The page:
Police have been investigating the 2017 deaths of billionaire philanthropists Barry and Honey Sherman for almost four years now, and new details have surfaced at the top of 2021 that may shed some light into their final hours as well as the intense investigative techniques that officials have been utilizing to figure out the high-profile case.
Court documents recently made public note some key elements, one being that the couple's son Jonathon told police his parents were "complicated people" and that "there are people out there who would have a grudge against them and would have a reason to hurt them."
The documents detail that police were checking out possible financial motives for the deaths. The company that Barry Sherman founded and was chairman of, Apotex, had lost a $500 million court case involving a drug patent just weeks before the couple's deaths. It had also just laid off staff and anticipated more cuts to come.
However, Sherman's long-time business partner Jack Kay said, per the docs, that would not have been troublesome as the Shermans had other sources of money. "Apotex was only one part of Sherman's holdings," he noted.
Still, investigators — admitting per the court records that they didn't have "a detailed understanding of the couple, their friends or possible enemies" — stated they were interested in bank records to help check out how the Shermans were spending their reported $5-10 billion fortune.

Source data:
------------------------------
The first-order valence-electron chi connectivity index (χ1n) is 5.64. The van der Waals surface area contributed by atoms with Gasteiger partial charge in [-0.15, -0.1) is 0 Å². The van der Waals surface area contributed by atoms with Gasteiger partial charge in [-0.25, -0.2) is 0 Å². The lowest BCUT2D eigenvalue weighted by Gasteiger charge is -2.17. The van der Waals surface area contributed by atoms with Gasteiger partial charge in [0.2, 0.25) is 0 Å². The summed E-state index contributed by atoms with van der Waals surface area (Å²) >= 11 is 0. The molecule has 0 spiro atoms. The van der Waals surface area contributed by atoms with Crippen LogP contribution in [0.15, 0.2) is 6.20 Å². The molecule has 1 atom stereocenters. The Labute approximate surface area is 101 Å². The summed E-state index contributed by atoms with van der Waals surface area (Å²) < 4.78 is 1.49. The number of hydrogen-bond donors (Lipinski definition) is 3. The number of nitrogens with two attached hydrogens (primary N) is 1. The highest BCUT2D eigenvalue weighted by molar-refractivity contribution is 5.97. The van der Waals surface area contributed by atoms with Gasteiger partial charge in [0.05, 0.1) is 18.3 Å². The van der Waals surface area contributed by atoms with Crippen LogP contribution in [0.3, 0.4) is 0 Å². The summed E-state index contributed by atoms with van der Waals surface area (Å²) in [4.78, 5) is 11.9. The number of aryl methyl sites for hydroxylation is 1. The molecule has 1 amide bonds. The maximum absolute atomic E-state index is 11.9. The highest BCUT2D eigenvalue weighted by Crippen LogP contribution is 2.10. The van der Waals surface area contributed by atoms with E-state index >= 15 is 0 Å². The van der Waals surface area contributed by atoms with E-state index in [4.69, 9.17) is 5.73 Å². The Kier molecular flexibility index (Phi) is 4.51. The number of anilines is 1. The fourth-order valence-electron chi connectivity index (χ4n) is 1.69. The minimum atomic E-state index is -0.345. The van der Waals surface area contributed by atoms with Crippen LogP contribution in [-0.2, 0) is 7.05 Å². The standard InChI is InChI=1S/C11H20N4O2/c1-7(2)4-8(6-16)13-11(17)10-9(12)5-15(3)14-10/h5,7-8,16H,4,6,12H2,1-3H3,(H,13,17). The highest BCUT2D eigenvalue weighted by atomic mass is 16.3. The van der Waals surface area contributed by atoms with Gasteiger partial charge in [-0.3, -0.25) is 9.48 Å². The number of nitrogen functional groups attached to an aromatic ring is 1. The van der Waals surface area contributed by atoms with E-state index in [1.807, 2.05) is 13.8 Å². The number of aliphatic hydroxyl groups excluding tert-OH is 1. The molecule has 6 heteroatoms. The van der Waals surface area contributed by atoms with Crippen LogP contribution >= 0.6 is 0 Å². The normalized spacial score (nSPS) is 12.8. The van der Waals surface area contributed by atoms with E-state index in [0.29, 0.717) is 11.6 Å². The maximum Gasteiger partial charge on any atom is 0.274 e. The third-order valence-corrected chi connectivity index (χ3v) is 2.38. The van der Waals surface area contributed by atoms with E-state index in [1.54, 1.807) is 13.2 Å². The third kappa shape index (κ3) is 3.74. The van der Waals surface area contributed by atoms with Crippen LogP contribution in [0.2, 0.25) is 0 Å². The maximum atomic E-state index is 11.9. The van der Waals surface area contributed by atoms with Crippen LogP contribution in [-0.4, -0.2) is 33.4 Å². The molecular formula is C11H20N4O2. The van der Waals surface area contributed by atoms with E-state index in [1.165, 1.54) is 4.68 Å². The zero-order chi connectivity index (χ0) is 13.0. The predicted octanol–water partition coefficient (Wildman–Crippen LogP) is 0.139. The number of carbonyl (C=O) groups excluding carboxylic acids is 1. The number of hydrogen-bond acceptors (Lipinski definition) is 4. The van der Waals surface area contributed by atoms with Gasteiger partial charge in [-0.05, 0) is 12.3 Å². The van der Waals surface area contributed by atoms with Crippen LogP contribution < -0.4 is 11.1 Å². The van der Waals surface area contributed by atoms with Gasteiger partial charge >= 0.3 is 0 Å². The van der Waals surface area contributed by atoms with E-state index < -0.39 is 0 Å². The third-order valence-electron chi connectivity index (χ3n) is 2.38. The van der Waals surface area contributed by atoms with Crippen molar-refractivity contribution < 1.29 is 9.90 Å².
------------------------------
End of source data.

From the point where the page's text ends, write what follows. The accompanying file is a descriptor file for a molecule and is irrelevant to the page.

The documents additionally give grim details regarding the discovery of the Shermans' bodies inside their Toronto house in December 2017. The home was up for sale, and real estate agent Elise Stern was the one who found them in the basement pool area while finishing up a showing of the mansion to potential buyers.
"Stern says it was very weird. They were far away and their heads were elevated and hanging on the railing leading into the pool," police described.
The real estate agent said to cops that she initially mistook the couple for doing "some weird yoga thing" and didn't realize immediately they were dead. Another realtor with her, Weidong Zhao, told news outlets he thought the bodies were fake, perhaps a Halloween display or some sort of twisted joke.
Upon realizing the two were actually dead, Stern put in a panicked call to 911.
Reports from the couple's housekeeper, personal trainer and a furnace technician stated that all had also entered the house that morning, but none discovered the bodies in the basement area. The housekeeper and trainer noted that the house alarm system had been turned off, which they found unusual.
Toronto police have said they have a number of people whom they consider persons of interest and stated to local news that the case is by no means cold. The deaths continue to stun locals, as the couple did not have any history of personal trouble in their 40 years together, and were known for a generous nature, giving millions of dollars to charity.
The Toronto Star was the first to report on the newly released court docs.